Public Release: 

Building trust, not hate

When people know each other, cooperation is more likely than conflict

Hokkaido University

When anonymity between people is lifted, they more likely cooperate with each other. Playing nice can thereby become a winning strategy, an international team of scientists shows in a study to be published in Science Advances. The findings are based on experiments with a limited number of participants but might have far-reaching implications, if confirmed. Reducing anonymity could help social networks such as Facebook or Twitter that suffer from hate and fake news. It might also help in conflicts about environmental resources.

"Today, it often seems that conflict trumps cooperation, be it on the Internet or in national politics - likewise in evolution, Darwinian selection should result in individuals pursuing their own selfish interest" says lead-author Zhen Wang from Northwestern Polytechnical University in Xi'an, China. Yet despite this perception, there's a lot of cooperation in nature as well as in societies. "Our findings suggest that it is crucial to ask one rather straightforward question: Do the prospective cooperators know each other reasonably well? If they do, they will more likely not try to win at the expense of each other, but together."

Winners play nice - while punishment causes retaliatory sentiments

The scientists let 154 undergraduate students at Yunnan University interact pairwise in an experiment originally designed by US mathematicians in the 1950s called the prisoner's dilemma. This is a setup in which two people don't know about each other's actions. They pretend to be on trial. If one testifies against the other, he or she benefits. If both testify, both get high fines. If both do not testify, assuming the same behavior of the other one, they both walk free. The authors modified this basic setup to allow mutual punishment when a pair of non-cooperators meet.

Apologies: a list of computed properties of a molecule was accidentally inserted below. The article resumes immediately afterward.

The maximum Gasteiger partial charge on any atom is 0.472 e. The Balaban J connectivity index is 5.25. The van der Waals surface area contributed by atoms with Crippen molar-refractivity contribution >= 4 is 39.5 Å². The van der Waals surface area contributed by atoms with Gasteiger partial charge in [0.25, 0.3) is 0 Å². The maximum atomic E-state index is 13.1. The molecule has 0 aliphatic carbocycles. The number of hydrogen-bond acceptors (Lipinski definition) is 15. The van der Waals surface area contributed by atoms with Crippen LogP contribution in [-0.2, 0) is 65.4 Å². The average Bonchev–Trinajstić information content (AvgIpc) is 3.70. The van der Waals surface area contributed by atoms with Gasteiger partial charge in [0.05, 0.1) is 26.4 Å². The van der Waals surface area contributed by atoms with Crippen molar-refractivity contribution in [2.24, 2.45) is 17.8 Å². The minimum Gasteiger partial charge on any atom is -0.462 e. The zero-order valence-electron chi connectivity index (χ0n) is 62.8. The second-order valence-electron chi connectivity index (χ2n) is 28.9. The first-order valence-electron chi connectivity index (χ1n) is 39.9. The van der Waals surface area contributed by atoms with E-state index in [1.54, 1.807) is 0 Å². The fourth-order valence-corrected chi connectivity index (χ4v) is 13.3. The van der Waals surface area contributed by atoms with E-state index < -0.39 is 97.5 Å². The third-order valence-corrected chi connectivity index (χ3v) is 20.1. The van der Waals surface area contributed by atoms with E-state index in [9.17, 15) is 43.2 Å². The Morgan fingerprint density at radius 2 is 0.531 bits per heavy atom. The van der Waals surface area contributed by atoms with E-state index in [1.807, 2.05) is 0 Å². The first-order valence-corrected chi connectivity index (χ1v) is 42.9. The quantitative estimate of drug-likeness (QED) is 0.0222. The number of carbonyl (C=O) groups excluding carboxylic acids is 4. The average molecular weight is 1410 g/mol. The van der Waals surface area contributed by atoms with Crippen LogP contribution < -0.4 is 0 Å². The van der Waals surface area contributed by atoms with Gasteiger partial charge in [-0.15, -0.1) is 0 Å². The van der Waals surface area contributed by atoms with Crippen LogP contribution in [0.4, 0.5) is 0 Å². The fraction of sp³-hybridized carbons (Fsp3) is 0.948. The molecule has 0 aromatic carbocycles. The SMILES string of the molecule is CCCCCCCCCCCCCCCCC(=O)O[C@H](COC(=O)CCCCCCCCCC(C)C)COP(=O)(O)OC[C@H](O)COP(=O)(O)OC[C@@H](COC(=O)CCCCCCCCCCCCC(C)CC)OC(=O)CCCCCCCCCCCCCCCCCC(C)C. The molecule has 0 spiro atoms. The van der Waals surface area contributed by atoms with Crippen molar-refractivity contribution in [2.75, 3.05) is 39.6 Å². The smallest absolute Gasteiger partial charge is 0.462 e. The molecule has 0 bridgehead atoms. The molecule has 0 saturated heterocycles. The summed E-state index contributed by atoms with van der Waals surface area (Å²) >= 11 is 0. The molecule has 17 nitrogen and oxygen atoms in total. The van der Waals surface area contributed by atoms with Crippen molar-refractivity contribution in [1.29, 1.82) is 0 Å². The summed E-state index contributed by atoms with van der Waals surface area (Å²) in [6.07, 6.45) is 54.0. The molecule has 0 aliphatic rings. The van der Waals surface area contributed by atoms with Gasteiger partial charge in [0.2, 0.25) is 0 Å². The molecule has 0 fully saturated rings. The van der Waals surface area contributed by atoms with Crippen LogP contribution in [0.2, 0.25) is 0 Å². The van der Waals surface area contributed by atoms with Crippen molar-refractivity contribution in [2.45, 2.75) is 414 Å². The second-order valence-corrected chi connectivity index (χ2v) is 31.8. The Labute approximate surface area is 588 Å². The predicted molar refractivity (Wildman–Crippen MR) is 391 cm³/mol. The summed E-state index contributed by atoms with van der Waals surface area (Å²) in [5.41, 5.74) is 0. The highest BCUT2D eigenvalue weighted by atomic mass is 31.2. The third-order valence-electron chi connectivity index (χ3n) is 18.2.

"In our experiments, participants underwent interactions anonymously or onymously, and they faced a threefold choice: to cooperate with one another, to defect from one another, or to punish one another," says co-author Marko Jusup from Hokkaido University, Japan. "We found that when participants knew each other, this significantly increased the frequency of cooperation. This paid out very well for all - so, winners play nice."

The scientists expected that if one participant punishes the other one's antisocial behavior, this would instigate more cooperation. "We've been surprised to see that this was not the case. The punishment seemed to cause retaliatory sentiments, often resulting in further conflict," says Jusup.

Findings might apply to conflicts on Facebook, but also about environmental resources

As with any experimental study, according to the authors there is a danger in extrapolating the results outside the narrow set of controlled conditions. However, it is reassuring that computer simulations built on a small set of straightforward assumptions successfully reproduced the experimental results.

"Since the spirit of cooperation that social cohesion is based upon is crumbling away in some places, be it on Facebook or in societies that are about to be torn apart about issues such as immigration, we sought insight into what enhances cooperation," says co-author Jürgen Kurths from the Potsdam Institute for Climate Impact Research, Germany, who contributed analyses of the statistical significance of the results. "This might also apply to conflicts about environmental resources. However, we have to further explore the continuum, the many states between complete anonymity and very well knowing the other person. It will be exciting to learn what kind of information, what degree of mutual recognition is needed to promote cooperation."

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